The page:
Sometimes You Need to Overfeed Your Fish

Saltwater SmartsBy Saltwater Smarts 4 years ago
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Overfeeding is sometimes necessary to entice a finicky fish to eat, especially if they have little nutritional reserve to begin with, such as butterflyfishYou’ve heard time and again, here at Saltwater Smarts and elsewhere, that overfeeding is one of the surest ways to cause ill health in fish and pollute your aquarium water. The usual recommendation is to offer foods in very small quantities that the fish can consume within just a few minutes. And when it comes to reef systems, we tend to be especially sparing with fish food in order to maintain the lowest possible level of dissolved nutrients. While it’s generally good advice to feed fish sparingly and judiciously, there are certain times when it doesn’t pay to be stingy with the victuals. In fact, sometimes you really have to feed on the heavy side and then step up your water changes and other water-quality-management techniques to compensate for the increased dissolved pollutants. Here are just a few examples off the top of my head:When feeding a finicky fish in quarantine Of course we’re supposed to make sure fish are eating at the LFS before we acquire them, but over the years I’ve had various specimens simply turn off the “feeding switch” upon arriving in quarantine (and in a few cases after being moved from quarantine into my display tank), possibly due to the stress of transfer or because they simply didn’t recognize the stuff I was offering as edible. When this situation arises, it can take a lot of coaxing with different types of food at various times throughout the day to entice the specimen. In other words, you may end up introducing a lot more food to the system than is typically considered acceptable before the fish finally resumes feeding. MORE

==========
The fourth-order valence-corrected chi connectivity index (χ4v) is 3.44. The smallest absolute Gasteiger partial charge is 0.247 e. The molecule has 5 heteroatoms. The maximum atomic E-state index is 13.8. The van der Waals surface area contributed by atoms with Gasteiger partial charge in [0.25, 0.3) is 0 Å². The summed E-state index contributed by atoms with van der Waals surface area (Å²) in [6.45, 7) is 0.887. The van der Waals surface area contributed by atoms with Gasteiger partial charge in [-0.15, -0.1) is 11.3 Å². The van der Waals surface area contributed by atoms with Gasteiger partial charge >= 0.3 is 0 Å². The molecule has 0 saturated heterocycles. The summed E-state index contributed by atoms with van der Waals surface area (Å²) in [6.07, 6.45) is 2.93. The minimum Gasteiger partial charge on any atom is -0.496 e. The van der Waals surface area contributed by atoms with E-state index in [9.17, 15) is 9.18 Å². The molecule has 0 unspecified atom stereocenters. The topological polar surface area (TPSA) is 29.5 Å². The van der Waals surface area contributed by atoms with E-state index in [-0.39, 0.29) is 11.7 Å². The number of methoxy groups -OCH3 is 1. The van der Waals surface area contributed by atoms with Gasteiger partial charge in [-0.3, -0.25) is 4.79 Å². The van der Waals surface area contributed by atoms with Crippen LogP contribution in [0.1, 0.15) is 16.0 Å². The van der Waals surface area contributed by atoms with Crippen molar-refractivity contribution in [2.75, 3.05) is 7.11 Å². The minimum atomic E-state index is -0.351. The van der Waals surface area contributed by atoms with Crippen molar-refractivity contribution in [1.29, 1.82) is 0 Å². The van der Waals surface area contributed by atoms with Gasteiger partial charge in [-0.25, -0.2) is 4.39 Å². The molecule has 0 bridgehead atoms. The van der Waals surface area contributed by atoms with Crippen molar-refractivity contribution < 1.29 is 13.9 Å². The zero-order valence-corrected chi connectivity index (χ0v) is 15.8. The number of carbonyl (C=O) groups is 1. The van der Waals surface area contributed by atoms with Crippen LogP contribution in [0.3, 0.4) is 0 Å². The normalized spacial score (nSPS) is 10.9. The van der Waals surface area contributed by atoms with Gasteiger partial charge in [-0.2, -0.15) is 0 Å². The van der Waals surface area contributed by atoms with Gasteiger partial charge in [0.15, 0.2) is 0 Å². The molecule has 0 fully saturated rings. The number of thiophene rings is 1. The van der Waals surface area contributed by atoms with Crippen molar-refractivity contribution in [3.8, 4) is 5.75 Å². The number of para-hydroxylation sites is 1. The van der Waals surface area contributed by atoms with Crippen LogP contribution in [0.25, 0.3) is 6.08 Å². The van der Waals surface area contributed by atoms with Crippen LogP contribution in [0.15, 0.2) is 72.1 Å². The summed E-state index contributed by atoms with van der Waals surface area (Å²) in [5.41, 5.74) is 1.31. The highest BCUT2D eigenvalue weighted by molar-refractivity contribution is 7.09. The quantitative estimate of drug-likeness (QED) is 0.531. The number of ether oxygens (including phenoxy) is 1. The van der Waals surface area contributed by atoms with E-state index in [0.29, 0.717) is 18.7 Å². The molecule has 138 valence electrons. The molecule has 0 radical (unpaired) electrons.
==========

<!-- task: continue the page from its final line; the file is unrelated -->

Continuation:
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Saltwater Smarts is a unique online resource created by long-time aquarists Chris Aldrich and Jeff Kurtz to inspire and entertain a new generation of marine aquarium hobbyists while helping them acquire the reliable, authoritative knowledge base they need to succeed with a saltwater system. By clarifying key concepts, techniques, and terminology, as well as sharing expert insights from fellow enthusiasts and industry professionals, Chris and Jeff hope to promote a more accessible, sustainable, and enjoyable marine aquarium hobby. Read more about our mission and the contributors who are part of our team.

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